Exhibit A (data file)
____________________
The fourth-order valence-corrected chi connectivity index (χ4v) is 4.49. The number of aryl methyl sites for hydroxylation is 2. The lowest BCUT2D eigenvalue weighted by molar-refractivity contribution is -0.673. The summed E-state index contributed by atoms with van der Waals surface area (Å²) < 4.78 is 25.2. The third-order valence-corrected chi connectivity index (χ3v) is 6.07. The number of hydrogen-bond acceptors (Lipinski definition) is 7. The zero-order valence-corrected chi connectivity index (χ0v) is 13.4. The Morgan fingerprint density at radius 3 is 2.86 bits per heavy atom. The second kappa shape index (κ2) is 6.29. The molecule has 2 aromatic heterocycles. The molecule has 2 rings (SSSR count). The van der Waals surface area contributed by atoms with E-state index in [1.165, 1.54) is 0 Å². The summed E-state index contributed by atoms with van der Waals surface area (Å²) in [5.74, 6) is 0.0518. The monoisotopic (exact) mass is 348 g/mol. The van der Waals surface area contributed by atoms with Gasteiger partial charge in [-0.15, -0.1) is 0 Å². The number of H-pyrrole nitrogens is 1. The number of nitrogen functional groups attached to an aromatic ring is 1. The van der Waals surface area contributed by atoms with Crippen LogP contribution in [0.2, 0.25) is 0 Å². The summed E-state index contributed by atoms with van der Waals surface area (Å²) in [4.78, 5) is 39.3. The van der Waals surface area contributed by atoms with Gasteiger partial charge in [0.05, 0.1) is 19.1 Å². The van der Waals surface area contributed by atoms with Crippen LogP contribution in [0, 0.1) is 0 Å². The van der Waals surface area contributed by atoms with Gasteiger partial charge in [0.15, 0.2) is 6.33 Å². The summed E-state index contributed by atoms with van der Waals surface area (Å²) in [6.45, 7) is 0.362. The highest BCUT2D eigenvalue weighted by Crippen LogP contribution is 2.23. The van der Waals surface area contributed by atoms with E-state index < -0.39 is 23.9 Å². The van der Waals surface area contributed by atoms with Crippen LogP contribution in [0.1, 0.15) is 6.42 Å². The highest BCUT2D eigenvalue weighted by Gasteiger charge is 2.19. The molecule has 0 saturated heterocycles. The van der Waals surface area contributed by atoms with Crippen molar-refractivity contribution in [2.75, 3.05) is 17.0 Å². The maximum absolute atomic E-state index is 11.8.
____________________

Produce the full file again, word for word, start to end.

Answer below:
The fourth-order valence-corrected chi connectivity index (χ4v) is 4.49. The number of aryl methyl sites for hydroxylation is 2. The lowest BCUT2D eigenvalue weighted by molar-refractivity contribution is -0.673. The summed E-state index contributed by atoms with van der Waals surface area (Å²) < 4.78 is 25.2. The third-order valence-corrected chi connectivity index (χ3v) is 6.07. The number of hydrogen-bond acceptors (Lipinski definition) is 7. The zero-order valence-corrected chi connectivity index (χ0v) is 13.4. The Morgan fingerprint density at radius 3 is 2.86 bits per heavy atom. The second kappa shape index (κ2) is 6.29. The molecule has 2 aromatic heterocycles. The molecule has 2 rings (SSSR count). The van der Waals surface area contributed by atoms with E-state index in [1.165, 1.54) is 0 Å². The summed E-state index contributed by atoms with van der Waals surface area (Å²) in [5.74, 6) is 0.0518. The monoisotopic (exact) mass is 348 g/mol. The van der Waals surface area contributed by atoms with Gasteiger partial charge in [-0.15, -0.1) is 0 Å². The number of H-pyrrole nitrogens is 1. The number of nitrogen functional groups attached to an aromatic ring is 1. The van der Waals surface area contributed by atoms with Crippen LogP contribution in [0.2, 0.25) is 0 Å². The summed E-state index contributed by atoms with van der Waals surface area (Å²) in [4.78, 5) is 39.3. The van der Waals surface area contributed by atoms with Gasteiger partial charge in [0.05, 0.1) is 19.1 Å². The van der Waals surface area contributed by atoms with Crippen LogP contribution in [0, 0.1) is 0 Å². The van der Waals surface area contributed by atoms with Gasteiger partial charge in [0.15, 0.2) is 6.33 Å². The summed E-state index contributed by atoms with van der Waals surface area (Å²) in [6.45, 7) is 0.362. The highest BCUT2D eigenvalue weighted by Crippen LogP contribution is 2.23. The van der Waals surface area contributed by atoms with E-state index < -0.39 is 23.9 Å². The van der Waals surface area contributed by atoms with Crippen LogP contribution in [0.1, 0.15) is 6.42 Å². The highest BCUT2D eigenvalue weighted by Gasteiger charge is 2.19. The molecule has 0 saturated heterocycles. The van der Waals surface area contributed by atoms with Crippen molar-refractivity contribution in [2.75, 3.05) is 17.0 Å². The maximum absolute atomic E-state index is 11.8.